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Peter, My basic nymph rig is as follows. Starting at the end of the fly line, I use about 36"-40" of 15lb Anmesia orange mono to a micro tippet ring. From the tippet ring I add about my wing span of tippet, I then attach about 30" of tippet to the previous piece using a double surgeons knot. After the knot is tied, the tag facing the fly line will be cut and the other tag is where a fly will be fished off of, so when tying the surgeons knot make sure to leave that tag long enough to tie your fly on ( I like my tags to be 6"-10") if a third fly is to be fished, repeat the second step by adding another 25"-30" section of tippet and removing the tag pointing towards the fly line. When the set up is complete, if I let my fly on the tag hang parallel to the rig, I like for my flies to be at least 18" apart when at rest in this manner. This will allow me to catch a fish of that size and have no interference with another fly. I will deviate from this set up in a variety of ways depending on conditions, but for the most part, indicator or no indicator this is the basic formula I use and the other the other ways I rig nymphs derive from it. If using and indicator My adjustments to the set up are usually made by changing the length of the first piece to tippet connected to the tippet ring, or in the placement of the weighted fly or flies in the set up(or weights if you use those). When fishing a Euro style adjustments are mostly made with the position of the weighted fly, on rare occasions I will alter the length of the first piece of tippet ie: if wading up to your arm pits or fishing standing up in a drift boat. For the most part, as a rule of thumb that almost always seems to work out, regardless of what water your fishing or what rod your nymphing with, if you make the length of your leader from where the fly line ends to the last fly in your rig (weather it's one or three) about the length or your rod, it is almost always manageable and the best set up for that rod. Further adjustments can then be made by changing weight placement. I strongly discourage making leader lengths from fly line to the last fly longer than the rod, it becomes unmanageable particularly when wading deeper, and becomes counter productive as once a leader becomes so long, weight(in the form of flies or shot) will not make up for the drag created by the additional tippet. The only situation I have found making the leader length longer than the rod to be of any benefit is when fishing from an elevated position such as standing in a drift boat or when your ability and water depth allow you to cast a significant way up stream of your targeted area to fish. Without writing a book that's about the best I can do for now. Hope this helps and answers some questions for you.


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PostPosted: June 5th, 2017, 7:46 pm 
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Joined: July 21st, 2011, 9:30 pm
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Location: Brunswick
Thanks Dan, that was a great explanation. I do manage a longer leader when using an indicator a times, 10 to 12 feet with a 9 foot rod. I still follow the 1.5 times the water depth rule but I find that, especially in deeper water, the extra leader above the indicator allows me to get better drifts as the leader creates less drag the the fly line. Yes, sometimes it is a bit unruly, you do have to lift the rod tip quite high to get the fly out of the water so you can recast. I am tall so it is not to bad for me. I find it hard to get good long drifts and good mends when there is less then 2 feet of mono above the indicator. That's just how I have learned to do it. I do want to do more tight lining, so I will definitely give your leader a try.

Thanks,
Peter

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PostPosted: June 6th, 2017, 7:43 am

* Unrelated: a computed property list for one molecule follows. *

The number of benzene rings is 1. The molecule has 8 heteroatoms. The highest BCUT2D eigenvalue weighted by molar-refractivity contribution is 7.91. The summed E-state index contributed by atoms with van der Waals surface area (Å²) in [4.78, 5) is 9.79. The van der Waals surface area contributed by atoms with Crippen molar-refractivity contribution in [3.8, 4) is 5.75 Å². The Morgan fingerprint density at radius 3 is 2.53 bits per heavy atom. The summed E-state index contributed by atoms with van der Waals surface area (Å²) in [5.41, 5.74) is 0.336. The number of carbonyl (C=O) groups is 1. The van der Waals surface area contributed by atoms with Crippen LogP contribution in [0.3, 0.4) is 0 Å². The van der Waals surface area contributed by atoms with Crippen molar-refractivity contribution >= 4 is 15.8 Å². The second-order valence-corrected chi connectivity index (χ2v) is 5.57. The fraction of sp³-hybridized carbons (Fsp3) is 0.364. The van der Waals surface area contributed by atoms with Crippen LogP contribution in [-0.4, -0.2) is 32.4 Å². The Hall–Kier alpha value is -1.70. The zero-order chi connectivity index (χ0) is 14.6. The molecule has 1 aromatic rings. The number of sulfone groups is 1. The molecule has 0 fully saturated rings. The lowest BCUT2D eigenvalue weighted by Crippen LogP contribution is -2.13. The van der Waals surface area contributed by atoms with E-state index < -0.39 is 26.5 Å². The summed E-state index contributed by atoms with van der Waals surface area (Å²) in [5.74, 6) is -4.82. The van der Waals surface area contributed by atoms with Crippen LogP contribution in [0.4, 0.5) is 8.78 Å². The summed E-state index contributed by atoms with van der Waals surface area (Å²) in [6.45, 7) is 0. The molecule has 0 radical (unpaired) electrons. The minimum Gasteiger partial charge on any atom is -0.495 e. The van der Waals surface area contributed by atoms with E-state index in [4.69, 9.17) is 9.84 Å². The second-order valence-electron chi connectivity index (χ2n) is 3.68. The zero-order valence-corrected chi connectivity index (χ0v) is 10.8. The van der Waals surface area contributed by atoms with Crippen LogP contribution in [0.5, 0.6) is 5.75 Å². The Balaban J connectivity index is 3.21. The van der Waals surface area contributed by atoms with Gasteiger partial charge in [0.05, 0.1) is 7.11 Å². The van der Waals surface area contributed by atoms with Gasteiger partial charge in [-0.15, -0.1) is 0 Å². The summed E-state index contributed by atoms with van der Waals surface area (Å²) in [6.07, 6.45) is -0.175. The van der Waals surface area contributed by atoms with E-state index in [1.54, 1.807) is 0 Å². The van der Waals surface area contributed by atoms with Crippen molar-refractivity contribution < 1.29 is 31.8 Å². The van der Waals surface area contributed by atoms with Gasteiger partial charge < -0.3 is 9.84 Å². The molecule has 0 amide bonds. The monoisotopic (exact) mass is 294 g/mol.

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You guys are right... I guess i need to do more... hookless flies and bagless nets? It just might work....

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"Fishermen...spending their lives in the fields and woods...are often in a more favorable mood for observing her, in the intervals of their pursuits, than philosophers or poets even, who approach her with expectation." - Thoreau


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PostPosted: June 6th, 2017, 8:50 am 
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TGIF wrote:
You guys are right... I guess i need to do more... hookless flies and bagless nets? It just might work....


That would be tough, with hookless flies you may even be able to avoid the net all together. I would get tired of walking around with the fly in my hand all day too. All joking aside, The rubber bag certainly has a much lower incident of bag twist, which is one of the many reasons it's the better choice. One of the instances of those seldom occurrences is with longer shank hooks, its just an observation. Which is why the topic of this thread was to discuss various hooks , how they impact fish and what other fishermen's experiences with that were. How each person takes the info discussed and applies it or doesn't apply it, is totally up to them and none of my concern. It's just nice to have other peoples thoughts and experiences to consider at all, I wish I had more of it in my earlier years and will accept all I can get still. I appreciate and respect every last little experience anyone is willing to share with me, in the end I take some and I leave some.


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PostPosted: June 6th, 2017, 4:23 pm 
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Great topic. Just throwing this out there, is a pinched Barb really barbless? Obviously by pinching at the vise or by hemostats/pliers is intent in compliance with barbless regulations, and certainly better than not pinching them at all.As far as I can tell, there is no standard definition or litmus test if you will, to determine if a hook not specifically manufactured without a Barb is barbless.


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PostPosted: June 7th, 2017, 3:26 am 
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CZN wrote:
TGIF wrote:
You guys are right... I guess i need to do more... hookless flies and bagless nets? It just might work....


That would be tough, with hookless flies you may even be able to avoid the net all together. I would get tired of walking around with the fly in my hand all day too.


If you plant ice, you're going to harvest wind.... a famous hippie once said...


I think a lot more can be said for proper fish handling, and temperature sensitivity then worrying about square (haven't seen one in ages) wire vs. round wire hooks, or large wire versus thin wire. Our teenagers are sticking plates in their ears, and guaged wire noses and lips... it all heals.

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"Fishermen...spending their lives in the fields and woods...are often in a more favorable mood for observing her, in the intervals of their pursuits, than philosophers or poets even, who approach her with expectation." - Thoreau